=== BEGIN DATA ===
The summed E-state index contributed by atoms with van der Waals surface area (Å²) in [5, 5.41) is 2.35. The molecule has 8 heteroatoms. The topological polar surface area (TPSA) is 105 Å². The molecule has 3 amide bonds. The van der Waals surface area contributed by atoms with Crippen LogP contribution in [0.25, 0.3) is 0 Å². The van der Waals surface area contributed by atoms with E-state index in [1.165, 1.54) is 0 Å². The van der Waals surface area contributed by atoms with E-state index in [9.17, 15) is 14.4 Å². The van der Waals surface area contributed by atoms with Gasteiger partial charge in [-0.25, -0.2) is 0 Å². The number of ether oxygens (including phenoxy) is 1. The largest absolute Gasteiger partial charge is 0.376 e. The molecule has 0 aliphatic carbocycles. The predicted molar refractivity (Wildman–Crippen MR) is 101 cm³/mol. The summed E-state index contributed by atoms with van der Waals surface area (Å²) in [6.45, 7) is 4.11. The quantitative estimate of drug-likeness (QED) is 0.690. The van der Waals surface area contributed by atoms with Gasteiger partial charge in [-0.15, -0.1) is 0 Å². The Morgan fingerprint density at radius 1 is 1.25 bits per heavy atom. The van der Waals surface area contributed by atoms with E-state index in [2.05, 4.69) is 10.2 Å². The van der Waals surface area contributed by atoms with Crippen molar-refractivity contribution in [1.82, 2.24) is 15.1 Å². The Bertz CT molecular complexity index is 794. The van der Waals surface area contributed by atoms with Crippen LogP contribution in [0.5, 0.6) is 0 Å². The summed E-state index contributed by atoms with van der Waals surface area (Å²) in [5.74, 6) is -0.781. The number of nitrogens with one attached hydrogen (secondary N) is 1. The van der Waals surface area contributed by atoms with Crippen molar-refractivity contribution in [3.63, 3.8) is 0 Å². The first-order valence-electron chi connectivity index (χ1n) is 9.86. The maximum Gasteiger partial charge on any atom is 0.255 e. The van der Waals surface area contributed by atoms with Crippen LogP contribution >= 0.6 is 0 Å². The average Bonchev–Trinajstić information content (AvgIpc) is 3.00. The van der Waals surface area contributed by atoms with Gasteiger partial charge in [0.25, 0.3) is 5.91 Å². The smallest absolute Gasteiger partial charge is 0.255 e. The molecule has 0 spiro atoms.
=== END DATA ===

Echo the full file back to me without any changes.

The summed E-state index contributed by atoms with van der Waals surface area (Å²) in [5, 5.41) is 2.35. The molecule has 8 heteroatoms. The topological polar surface area (TPSA) is 105 Å². The molecule has 3 amide bonds. The van der Waals surface area contributed by atoms with Crippen LogP contribution in [0.25, 0.3) is 0 Å². The van der Waals surface area contributed by atoms with E-state index in [1.165, 1.54) is 0 Å². The van der Waals surface area contributed by atoms with E-state index in [9.17, 15) is 14.4 Å². The van der Waals surface area contributed by atoms with Gasteiger partial charge in [-0.25, -0.2) is 0 Å². The number of ether oxygens (including phenoxy) is 1. The largest absolute Gasteiger partial charge is 0.376 e. The molecule has 0 aliphatic carbocycles. The predicted molar refractivity (Wildman–Crippen MR) is 101 cm³/mol. The summed E-state index contributed by atoms with van der Waals surface area (Å²) in [6.45, 7) is 4.11. The quantitative estimate of drug-likeness (QED) is 0.690. The van der Waals surface area contributed by atoms with Gasteiger partial charge in [-0.15, -0.1) is 0 Å². The Morgan fingerprint density at radius 1 is 1.25 bits per heavy atom. The van der Waals surface area contributed by atoms with E-state index in [2.05, 4.69) is 10.2 Å². The van der Waals surface area contributed by atoms with Crippen molar-refractivity contribution in [1.82, 2.24) is 15.1 Å². The Bertz CT molecular complexity index is 794. The van der Waals surface area contributed by atoms with Crippen LogP contribution in [0.5, 0.6) is 0 Å². The summed E-state index contributed by atoms with van der Waals surface area (Å²) in [5.74, 6) is -0.781. The number of nitrogens with one attached hydrogen (secondary N) is 1. The van der Waals surface area contributed by atoms with Crippen molar-refractivity contribution in [3.63, 3.8) is 0 Å². The first-order valence-electron chi connectivity index (χ1n) is 9.86. The maximum Gasteiger partial charge on any atom is 0.255 e. The van der Waals surface area contributed by atoms with Crippen LogP contribution >= 0.6 is 0 Å². The average Bonchev–Trinajstić information content (AvgIpc) is 3.00. The van der Waals surface area contributed by atoms with Gasteiger partial charge in [0.25, 0.3) is 5.91 Å². The smallest absolute Gasteiger partial charge is 0.255 e. The molecule has 0 spiro atoms.